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Industrial Ethernet Book Issue 101 / 21
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Cables and adapters maximize OEE and OT-to-IT performance

Overall equipment effectiveness is a key measure of manufacturing performance and a metric for understanding how a factory is performing. All different types of data cables and connectors are an important part of the mix to keep factory systems running properly and communicating with each other.

EVERYONE IN INDUSTRIAL AUTOMATION, process control, and the factory automation industries is concerned with keeping their equipment up and running. Overall equipment effectiveness (OEE) is a key metric for understanding how the factory is performing, and part of keeping things running is keeping things communicating.

If you use OEE to monitor your factory or plant no matter what industrial field you work in, you′re bound to run into all different types of data cables and connectors. Serial protocols like RS-232 and RS-485 have their specific connector types and cable pinouts, and Ethernet comes with its variety as well. As the worlds of OT and IT continue to collide, users need a toolset that includes both OT and IT gadgetry, including a variety of cables and adapters to keep our systems running and communicating with each other.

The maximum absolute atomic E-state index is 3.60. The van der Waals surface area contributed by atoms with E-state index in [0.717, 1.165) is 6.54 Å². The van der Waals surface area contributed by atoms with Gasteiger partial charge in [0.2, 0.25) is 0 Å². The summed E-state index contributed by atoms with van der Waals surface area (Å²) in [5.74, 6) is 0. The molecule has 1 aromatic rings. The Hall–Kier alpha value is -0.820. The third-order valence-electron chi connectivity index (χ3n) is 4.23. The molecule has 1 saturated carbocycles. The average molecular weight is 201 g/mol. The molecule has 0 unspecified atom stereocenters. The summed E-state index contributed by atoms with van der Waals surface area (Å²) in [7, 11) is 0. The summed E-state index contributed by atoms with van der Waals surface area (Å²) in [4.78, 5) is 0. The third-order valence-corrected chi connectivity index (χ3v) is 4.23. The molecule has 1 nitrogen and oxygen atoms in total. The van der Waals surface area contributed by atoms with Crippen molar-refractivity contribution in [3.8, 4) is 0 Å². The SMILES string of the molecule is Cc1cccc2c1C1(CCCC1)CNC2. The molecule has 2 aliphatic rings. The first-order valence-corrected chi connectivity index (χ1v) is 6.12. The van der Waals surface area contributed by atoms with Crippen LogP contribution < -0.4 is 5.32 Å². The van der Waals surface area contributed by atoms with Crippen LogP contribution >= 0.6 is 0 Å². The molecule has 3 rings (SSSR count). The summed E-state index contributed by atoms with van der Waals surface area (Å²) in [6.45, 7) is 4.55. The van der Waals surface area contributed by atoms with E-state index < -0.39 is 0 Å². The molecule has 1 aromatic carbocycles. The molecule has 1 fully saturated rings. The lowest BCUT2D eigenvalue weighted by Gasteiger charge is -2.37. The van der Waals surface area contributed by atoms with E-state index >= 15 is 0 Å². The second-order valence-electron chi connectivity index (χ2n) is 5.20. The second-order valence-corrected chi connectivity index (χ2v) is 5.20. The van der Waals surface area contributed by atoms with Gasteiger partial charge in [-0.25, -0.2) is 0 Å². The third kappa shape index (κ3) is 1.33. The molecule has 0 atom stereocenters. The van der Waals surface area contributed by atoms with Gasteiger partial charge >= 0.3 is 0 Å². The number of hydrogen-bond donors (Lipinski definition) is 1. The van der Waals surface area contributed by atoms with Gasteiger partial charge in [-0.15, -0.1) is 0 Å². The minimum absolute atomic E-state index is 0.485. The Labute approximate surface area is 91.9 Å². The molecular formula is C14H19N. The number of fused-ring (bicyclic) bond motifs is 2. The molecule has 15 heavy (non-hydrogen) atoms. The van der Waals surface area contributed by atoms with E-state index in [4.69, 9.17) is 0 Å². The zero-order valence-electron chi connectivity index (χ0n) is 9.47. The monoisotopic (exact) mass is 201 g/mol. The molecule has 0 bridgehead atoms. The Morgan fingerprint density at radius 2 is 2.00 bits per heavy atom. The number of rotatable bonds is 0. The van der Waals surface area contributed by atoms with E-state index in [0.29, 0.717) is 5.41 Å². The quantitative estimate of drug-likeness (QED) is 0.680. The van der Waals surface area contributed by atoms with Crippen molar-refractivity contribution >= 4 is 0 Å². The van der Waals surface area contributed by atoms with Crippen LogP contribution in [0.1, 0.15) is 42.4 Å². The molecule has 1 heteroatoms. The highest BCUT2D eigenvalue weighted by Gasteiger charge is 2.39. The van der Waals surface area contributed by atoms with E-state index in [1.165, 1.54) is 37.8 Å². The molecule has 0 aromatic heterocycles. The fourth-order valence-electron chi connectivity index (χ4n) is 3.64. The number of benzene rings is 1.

But if you could only have a few cables and adapters in your kit for troubleshooting OT and IT problems to keep your equipment and line up and running, what would they be? What′s a must-have list of cables and connectors to make sure you′re keeping your overall equipment effectiveness (OEE) as high as it can be? Here′s a must-have list for a field troubleshooting kit.

Serial Cables

When it comes to serial cables, I keep two types with me at all times: a straight-through and a null-modem RJ45 to RJ45 cable. Why the two different types, you might ask? That has to do with the difference between DTE (data terminal equipment) devices and DCE (data carrier equipment) devices.

The big difference between the two devices is that on DTE devices the transmit line is an output signal and the receive line is an input signal. On a DCE device, it′s the opposite but it makes sense when you consider the history of serial networking.